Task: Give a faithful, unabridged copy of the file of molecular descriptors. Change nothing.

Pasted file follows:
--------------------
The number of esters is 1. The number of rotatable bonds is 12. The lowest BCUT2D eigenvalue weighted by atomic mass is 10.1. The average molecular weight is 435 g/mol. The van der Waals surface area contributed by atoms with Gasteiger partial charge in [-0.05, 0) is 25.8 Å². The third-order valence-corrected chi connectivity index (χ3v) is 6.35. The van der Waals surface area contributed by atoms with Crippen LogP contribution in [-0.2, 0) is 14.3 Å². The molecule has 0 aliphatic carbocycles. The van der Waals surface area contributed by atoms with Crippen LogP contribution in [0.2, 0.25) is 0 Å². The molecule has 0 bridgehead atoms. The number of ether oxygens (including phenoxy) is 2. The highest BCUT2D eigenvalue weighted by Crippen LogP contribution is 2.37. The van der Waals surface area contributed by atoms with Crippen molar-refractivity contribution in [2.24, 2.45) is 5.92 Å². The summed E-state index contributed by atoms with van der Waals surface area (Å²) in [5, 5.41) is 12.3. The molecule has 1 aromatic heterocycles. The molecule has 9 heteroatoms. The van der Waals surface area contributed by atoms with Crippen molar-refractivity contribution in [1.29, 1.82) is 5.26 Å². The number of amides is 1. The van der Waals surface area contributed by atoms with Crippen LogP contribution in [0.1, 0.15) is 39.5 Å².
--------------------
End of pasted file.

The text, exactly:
The number of esters is 1. The number of rotatable bonds is 12. The lowest BCUT2D eigenvalue weighted by atomic mass is 10.1. The average molecular weight is 435 g/mol. The van der Waals surface area contributed by atoms with Gasteiger partial charge in [-0.05, 0) is 25.8 Å². The third-order valence-corrected chi connectivity index (χ3v) is 6.35. The van der Waals surface area contributed by atoms with Crippen LogP contribution in [-0.2, 0) is 14.3 Å². The molecule has 0 aliphatic carbocycles. The van der Waals surface area contributed by atoms with Crippen LogP contribution in [0.2, 0.25) is 0 Å². The molecule has 0 bridgehead atoms. The number of ether oxygens (including phenoxy) is 2. The highest BCUT2D eigenvalue weighted by Crippen LogP contribution is 2.37. The van der Waals surface area contributed by atoms with Crippen molar-refractivity contribution in [2.24, 2.45) is 5.92 Å². The summed E-state index contributed by atoms with van der Waals surface area (Å²) in [5, 5.41) is 12.3. The molecule has 1 aromatic heterocycles. The molecule has 9 heteroatoms. The van der Waals surface area contributed by atoms with Crippen molar-refractivity contribution in [1.29, 1.82) is 5.26 Å². The number of amides is 1. The van der Waals surface area contributed by atoms with Crippen LogP contribution in [0.1, 0.15) is 39.5 Å².